The Invisible Bridge builds from these and other historical accounts, relying on plenty of cultural, economic, and policy history to explain how our contemporary world was born in the 1970s. But Perlstein mostly brings the reader’s attention back to high political drama. National elections and high-profile congressional hearings are where Perlstein looks to understand historical change — to explain “how Americans divide themselves from each other.”

So how did Americans divide from each other? In the aftermath of Vietnam, many Americans joined the “suspicious circles” composed of those who had grown increasingly cynical about the American project. During the Watergate scandal, the suspicious circles grew by leaps and bounds and even came to comprise politicians such as Idaho Senator Frank Church, who held hearings on the CIA and its history of illegal operations that included assassinations of foreign leaders.

In the face of such institutionalized pessimism, most pundits assumed that, unless Republicans somehow distanced themselves from Nixon, Watergate spelled the death of the GOP. Thus the fact that Reagan barely fell short of capturing the Republican nomination from a sitting president a mere two years after Nixon’s disgrace, though Reagan refused to criticize Nixon, even at the apex of Watergate, is remarkable. It is indicative that ground-shaking historical forces were at work.

Perlstein makes clear that the suspicious circles helped shape post-Watergate America, but that they failed to carry the day. Instead, those who questioned the faith of American exceptionalism were overwhelmed by a larger number of Americans who submerged any doubts they had about their nation. Unlike their more pessimistic fellow citizens — those who looked Vietnam and Watergate squarely in the face — millions of Americans turned away from the national horror show.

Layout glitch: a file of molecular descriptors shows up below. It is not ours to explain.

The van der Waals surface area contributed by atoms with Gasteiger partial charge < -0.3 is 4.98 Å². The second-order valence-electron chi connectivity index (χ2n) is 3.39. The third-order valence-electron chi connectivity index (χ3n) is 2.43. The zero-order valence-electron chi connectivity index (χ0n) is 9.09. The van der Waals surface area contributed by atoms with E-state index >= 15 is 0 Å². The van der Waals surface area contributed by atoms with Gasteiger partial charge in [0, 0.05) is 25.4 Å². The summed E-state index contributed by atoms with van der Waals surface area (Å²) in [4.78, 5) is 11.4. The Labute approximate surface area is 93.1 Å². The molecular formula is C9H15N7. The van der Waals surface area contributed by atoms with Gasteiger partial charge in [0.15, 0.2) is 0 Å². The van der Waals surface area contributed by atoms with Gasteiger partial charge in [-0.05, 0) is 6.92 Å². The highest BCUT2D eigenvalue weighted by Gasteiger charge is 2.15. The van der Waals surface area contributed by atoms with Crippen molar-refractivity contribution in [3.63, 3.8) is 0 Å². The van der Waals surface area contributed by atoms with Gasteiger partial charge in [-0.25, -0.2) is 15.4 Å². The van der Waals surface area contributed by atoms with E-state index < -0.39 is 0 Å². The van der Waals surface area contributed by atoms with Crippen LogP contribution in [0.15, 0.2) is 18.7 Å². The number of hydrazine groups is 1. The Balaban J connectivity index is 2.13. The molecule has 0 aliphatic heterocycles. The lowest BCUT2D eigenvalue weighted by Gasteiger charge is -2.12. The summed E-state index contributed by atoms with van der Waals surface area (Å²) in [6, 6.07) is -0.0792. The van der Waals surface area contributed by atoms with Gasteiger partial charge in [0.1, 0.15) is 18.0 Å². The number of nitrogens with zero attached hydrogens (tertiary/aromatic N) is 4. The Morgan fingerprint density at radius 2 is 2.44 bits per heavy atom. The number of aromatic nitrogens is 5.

These were the Americans who embraced cheap redemption in the form of a mythical past. These were the Nostalgic Americans. Reagan was their natural leader.

Reagan’s autobiography perfectly situated him to guide the Nostalgic Americans. He had spent his entire life crafting narratives of simple redemption. Even when complex factors had made his life difficult, Reagan devised Hollywood endings. Perlstein writes:

Ronald Reagan was an athlete of the imagination, a master at turning complexity and confusion and doubt into simplicity and stout-hearted certainty. Transforming his life, first his own and then in others’ eyes, into a model of frictionless ease — and fashioning the world outside him into a stage in which to display it — was how he managed to fly.

To take one example: Reagan’s father was a drunk who had difficulty keeping jobs and thus moved his family from one small Illinois town to another. But in Reagan’s telling of his childhood, his father’s vices did not represent bad memories or complicated feelings. Rather, they served as object lessons in grit.

One night, after stumbling over his “father flat on his back on the front porch,” Reagan did what any plucky young American would have done: he accepted responsibility — he grew up — and “managed to drag him inside and get him to bed.” Perlstein quips: “Good thing his father was passed out drunk, or else Ronald Reagan would not have had the opportunity to come of age.”

For Perlstein, Reagan’s “stout-hearted certainty” was a proxy for the nation’s deepest longings. Perlstein uses Reagan’s finely tuned public image, especially his fictionalized autobiography that matched the desires of Nostalgic Americans, to do his heavy analytical lifting. Reagan’s persona explains the “invisible bridge” from Watergate to the triumph of the conservative movement. Just as Napoleon was to Hegel “the world spirit on horseback,” Reagan is to Perlstein “a man on horseback” sent to “rescue” his fellow Americans from the abyss.

Of course, just as Napoleon’s ambitions led to the Napoleonic Wars, evidence that the world was not as ready as Hegel to embrace Napoleon as its spirit, Reagan’s agenda sowed discord. Hegelian Reagan was a divider, not a unifier.